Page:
Last week, I wrote about a particularly uninspiring article in the Wall Street Journal that referred to ADHD medications as a “quick fix.” Today, I want to follow up on one specific point from that article that I didn’t talk about in my last post: the suggestion that taking ADHD meds makes people more susceptible to addiction.
Per the article:
Medications can also have significant side effects, including addiction.
Hmm, so one of the “side effects” of ADHD meds is “addiction”? That’s a pretty strong claim! The article doesn’t cite any sources for that, which might leave you wondering: hasn’t anyone thought to do a study on this?
They have, of course. But it turns out that research on this topic doesn’t support the idea treating ADHD with stimulants is the first step to a substance problem. In fact, the findings suggest that the opposite is true: that treating ADHD with medication puts people at lower risk for substance abuse.
One of the largest studies on this topic comes from Sweden’s Karolinska Institutet. Using Sweden’s national medical records, the study examined all children and adults diagnosed with ADHD who had been born between 1960 and 1998, which turned out to be about 40,000 people.
From the years of 2006 to 2009, the study looked at these patients’ stimulant medication status, and their substance-related medical records. They found that ADHDers prescribed medication in 2006 had a 31 percent lower rate of substance-related hospital visits, death or crime. And the longer people were on meds, the lower their rates of substance abuse tended to be.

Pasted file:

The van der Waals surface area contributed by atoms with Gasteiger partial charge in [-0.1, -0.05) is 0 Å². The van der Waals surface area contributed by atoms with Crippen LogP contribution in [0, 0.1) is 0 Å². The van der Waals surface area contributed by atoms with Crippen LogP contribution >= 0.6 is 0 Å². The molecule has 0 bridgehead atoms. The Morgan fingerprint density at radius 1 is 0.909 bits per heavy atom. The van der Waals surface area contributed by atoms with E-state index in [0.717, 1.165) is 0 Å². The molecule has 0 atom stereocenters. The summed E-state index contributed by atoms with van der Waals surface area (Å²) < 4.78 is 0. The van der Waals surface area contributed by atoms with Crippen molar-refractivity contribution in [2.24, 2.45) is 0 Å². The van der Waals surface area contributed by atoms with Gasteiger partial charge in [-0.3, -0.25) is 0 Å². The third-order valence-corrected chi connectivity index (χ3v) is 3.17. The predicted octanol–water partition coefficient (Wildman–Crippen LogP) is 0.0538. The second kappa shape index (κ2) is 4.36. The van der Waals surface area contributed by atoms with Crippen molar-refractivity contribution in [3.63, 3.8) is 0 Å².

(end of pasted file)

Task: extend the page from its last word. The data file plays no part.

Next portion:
Now, I said that was one of the largest studies on this topic, but a 2017 study upped the ante by looking through the medical records of almost 3 million teenagers and adults with ADHD. It came to much the same conclusion: over a span of eleven years, the rate of substance-related events was 35 percent lower for male patients who were medicated and 31 percent lower for female patients.
Even after stopping medication, some of these benefits remained, with rates of substance-related events being 19 and 14 percent lower for male and female patients respectively two years later.
Most recently, a 2019 study tracked 303 children and teenagers with ADHD), taking note of their stimulant prescriptions and substance use. (Yes, I know, not quite as impressive as 3 million, but not every study can have 3 million participants!) Those who were prescribed stimulants early and at a high dosage were at lower risk for both substance problems and nicotine addiction than those who didn’t take stimulant medications, while those were were prescribed stimulants early and at a moderate dose were at lower risk for nicotine addiction. Those who were prescribed stimulants earlier were also at lower risk for nicotine addiction than those who were prescribed stimulants later.
Together, these results fly in the face of the myth that taking ADHD meds puts people on a path toward addiction. But the findings actually make a lot of sense.
Consider, for example, that people with untreated ADHD often self-medicate. Or that treating ADHD can make people less impulsive, more deliberate with their planning, and less likely to seek out immediate rewards.
Having ADHD symptoms in the first place makes people more likely to develop substance problems, so there’s a certain not-very-complicated logic to the idea that treating ADHD symptoms will reduce that risk. Hence why, according to a review published a few months ago, it often makes sense to prescribe stimulants to people who have both ADHD and substance problems.
As far as the issue of prescribing stimulants to children, specifically, there are, of course, multiple factors to weigh, which is why that decision is best made by the parents and children themselves, in consultation with mental health professionals. But scaremongering about stimulants and addiction shouldn’t be a factor. In fact, based on what we know, it’s more likely that not taking ADHD meds would lead to substance issues down the line rather than the other way around.